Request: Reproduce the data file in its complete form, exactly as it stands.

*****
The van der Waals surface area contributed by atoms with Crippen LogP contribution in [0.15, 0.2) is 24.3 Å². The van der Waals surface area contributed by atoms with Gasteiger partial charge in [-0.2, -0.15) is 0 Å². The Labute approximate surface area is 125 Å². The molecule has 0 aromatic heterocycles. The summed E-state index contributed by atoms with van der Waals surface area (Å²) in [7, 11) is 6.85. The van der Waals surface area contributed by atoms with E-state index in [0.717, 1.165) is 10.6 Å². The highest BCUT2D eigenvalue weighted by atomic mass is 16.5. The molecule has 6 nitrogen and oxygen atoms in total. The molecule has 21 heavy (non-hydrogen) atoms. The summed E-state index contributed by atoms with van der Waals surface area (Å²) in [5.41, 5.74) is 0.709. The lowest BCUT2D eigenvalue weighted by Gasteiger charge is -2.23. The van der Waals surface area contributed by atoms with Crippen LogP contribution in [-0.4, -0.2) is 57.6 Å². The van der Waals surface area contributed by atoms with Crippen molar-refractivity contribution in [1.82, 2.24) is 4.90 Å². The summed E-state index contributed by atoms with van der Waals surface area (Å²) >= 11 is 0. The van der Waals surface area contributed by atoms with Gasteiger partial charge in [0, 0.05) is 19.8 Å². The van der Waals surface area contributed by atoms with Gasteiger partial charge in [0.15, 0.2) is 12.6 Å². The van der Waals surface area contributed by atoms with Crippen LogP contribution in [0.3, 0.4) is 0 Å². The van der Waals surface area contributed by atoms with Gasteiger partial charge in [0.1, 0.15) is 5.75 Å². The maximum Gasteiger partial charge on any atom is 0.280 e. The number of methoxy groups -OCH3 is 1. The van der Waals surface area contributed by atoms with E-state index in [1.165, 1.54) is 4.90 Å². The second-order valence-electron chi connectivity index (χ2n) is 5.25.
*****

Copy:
The van der Waals surface area contributed by atoms with Crippen LogP contribution in [0.15, 0.2) is 24.3 Å². The van der Waals surface area contributed by atoms with Gasteiger partial charge in [-0.2, -0.15) is 0 Å². The Labute approximate surface area is 125 Å². The molecule has 0 aromatic heterocycles. The summed E-state index contributed by atoms with van der Waals surface area (Å²) in [7, 11) is 6.85. The van der Waals surface area contributed by atoms with E-state index in [0.717, 1.165) is 10.6 Å². The highest BCUT2D eigenvalue weighted by atomic mass is 16.5. The molecule has 6 nitrogen and oxygen atoms in total. The molecule has 21 heavy (non-hydrogen) atoms. The summed E-state index contributed by atoms with van der Waals surface area (Å²) in [5.41, 5.74) is 0.709. The lowest BCUT2D eigenvalue weighted by Gasteiger charge is -2.23. The van der Waals surface area contributed by atoms with Crippen LogP contribution in [-0.4, -0.2) is 57.6 Å². The van der Waals surface area contributed by atoms with Crippen molar-refractivity contribution in [1.82, 2.24) is 4.90 Å². The summed E-state index contributed by atoms with van der Waals surface area (Å²) >= 11 is 0. The van der Waals surface area contributed by atoms with Gasteiger partial charge in [0, 0.05) is 19.8 Å². The van der Waals surface area contributed by atoms with Gasteiger partial charge in [0.15, 0.2) is 12.6 Å². The van der Waals surface area contributed by atoms with Crippen LogP contribution in [0.3, 0.4) is 0 Å². The van der Waals surface area contributed by atoms with Gasteiger partial charge in [0.1, 0.15) is 5.75 Å². The maximum Gasteiger partial charge on any atom is 0.280 e. The number of methoxy groups -OCH3 is 1. The van der Waals surface area contributed by atoms with E-state index in [1.165, 1.54) is 4.90 Å². The second-order valence-electron chi connectivity index (χ2n) is 5.25.